Colleagues who have frequented Curry House since its opening in 2016 say spice levels — and overall quality — have varied over the years and may depend on the chef working that day.
That said, they still recommend it above other local Indian restaurants. Favorites include the tandoori lamb; the palak paneer, which is a farmer’s cheese in a spinach-based sauce; and the lamb dhansak, which features chunks of meat in a lentil curry with cumin and ginger accents.
A quick word about the basmati rice served with the entrees is in order. It’s a ginormous helping, and I have yet to find room for all of it in the same sitting.
Kulfi is a distinctively shaped Indian version of ice cream. At Curry House in Kaiserslautern, Germany, its ingredients include milk, pistachios, almonds and cardamom. (David Edwards/Stars and Stripes)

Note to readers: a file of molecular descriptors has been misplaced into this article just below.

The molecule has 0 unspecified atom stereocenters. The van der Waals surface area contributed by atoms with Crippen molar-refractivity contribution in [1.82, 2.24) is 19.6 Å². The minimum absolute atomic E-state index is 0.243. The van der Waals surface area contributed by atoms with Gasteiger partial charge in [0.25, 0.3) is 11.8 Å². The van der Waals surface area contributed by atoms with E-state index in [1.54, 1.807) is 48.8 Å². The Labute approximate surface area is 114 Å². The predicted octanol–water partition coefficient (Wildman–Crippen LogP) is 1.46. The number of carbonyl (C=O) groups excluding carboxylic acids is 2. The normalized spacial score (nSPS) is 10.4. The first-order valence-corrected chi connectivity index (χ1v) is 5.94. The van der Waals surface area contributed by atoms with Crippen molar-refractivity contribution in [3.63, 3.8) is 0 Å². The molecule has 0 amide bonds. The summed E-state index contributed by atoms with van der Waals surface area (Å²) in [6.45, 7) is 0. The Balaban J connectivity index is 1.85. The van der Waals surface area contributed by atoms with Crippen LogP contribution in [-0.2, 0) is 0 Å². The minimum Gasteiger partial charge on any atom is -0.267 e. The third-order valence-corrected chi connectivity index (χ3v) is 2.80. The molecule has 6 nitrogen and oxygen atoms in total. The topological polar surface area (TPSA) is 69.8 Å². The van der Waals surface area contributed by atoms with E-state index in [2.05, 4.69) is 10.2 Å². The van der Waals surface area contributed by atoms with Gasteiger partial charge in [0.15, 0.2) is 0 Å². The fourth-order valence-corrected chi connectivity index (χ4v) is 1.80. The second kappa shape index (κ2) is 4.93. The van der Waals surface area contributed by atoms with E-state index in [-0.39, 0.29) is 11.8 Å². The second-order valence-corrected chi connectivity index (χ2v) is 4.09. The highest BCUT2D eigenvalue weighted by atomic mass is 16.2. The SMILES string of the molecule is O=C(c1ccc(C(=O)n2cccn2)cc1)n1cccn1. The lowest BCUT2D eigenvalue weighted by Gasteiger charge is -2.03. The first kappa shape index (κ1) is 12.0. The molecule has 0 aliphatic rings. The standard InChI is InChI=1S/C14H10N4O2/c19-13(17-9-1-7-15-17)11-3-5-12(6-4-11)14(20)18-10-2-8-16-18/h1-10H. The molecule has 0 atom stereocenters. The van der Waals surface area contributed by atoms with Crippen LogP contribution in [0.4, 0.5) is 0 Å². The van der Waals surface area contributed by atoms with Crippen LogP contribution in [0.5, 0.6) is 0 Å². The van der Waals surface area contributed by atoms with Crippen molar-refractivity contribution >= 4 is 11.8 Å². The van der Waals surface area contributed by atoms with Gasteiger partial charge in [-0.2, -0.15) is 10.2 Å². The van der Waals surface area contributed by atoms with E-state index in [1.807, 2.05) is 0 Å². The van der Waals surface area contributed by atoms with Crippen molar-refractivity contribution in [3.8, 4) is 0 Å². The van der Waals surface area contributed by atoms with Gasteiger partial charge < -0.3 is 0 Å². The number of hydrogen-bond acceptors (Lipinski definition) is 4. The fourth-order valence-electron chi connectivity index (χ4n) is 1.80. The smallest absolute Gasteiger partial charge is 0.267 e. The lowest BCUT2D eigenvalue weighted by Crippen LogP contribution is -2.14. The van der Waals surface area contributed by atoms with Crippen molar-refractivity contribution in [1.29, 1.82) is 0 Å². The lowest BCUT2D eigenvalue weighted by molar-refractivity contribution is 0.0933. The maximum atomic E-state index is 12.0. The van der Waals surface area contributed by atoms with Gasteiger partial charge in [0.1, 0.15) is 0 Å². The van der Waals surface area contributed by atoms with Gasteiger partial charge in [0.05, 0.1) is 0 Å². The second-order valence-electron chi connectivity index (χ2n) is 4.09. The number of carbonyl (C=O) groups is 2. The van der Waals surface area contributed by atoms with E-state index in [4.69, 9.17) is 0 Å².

Curry House’s dessert menu provides no shortage of temptation, to which I gave in all three times. On my first visit, I ordered kulfi, which is Indian-style ice cream made from milk, almonds, pistachios and cardamom.
But instead of scoops, it’s a mound of block shapes. I was figuring it would be sweeter, but there was no taste letdown. It was so filling that I had to leave some behind. Such shame I felt at not being able to finish dessert.
The next time, I chose kheer, a piping hot rice pudding with pistachios, almonds and cardamom. It was very rich and very sweet.
Vanilla ice cream topped with sweet mango sauce is one of three cold desserts served at Curry House in Kaiserslautern, Germany. (David Edwards/Stars and Stripes)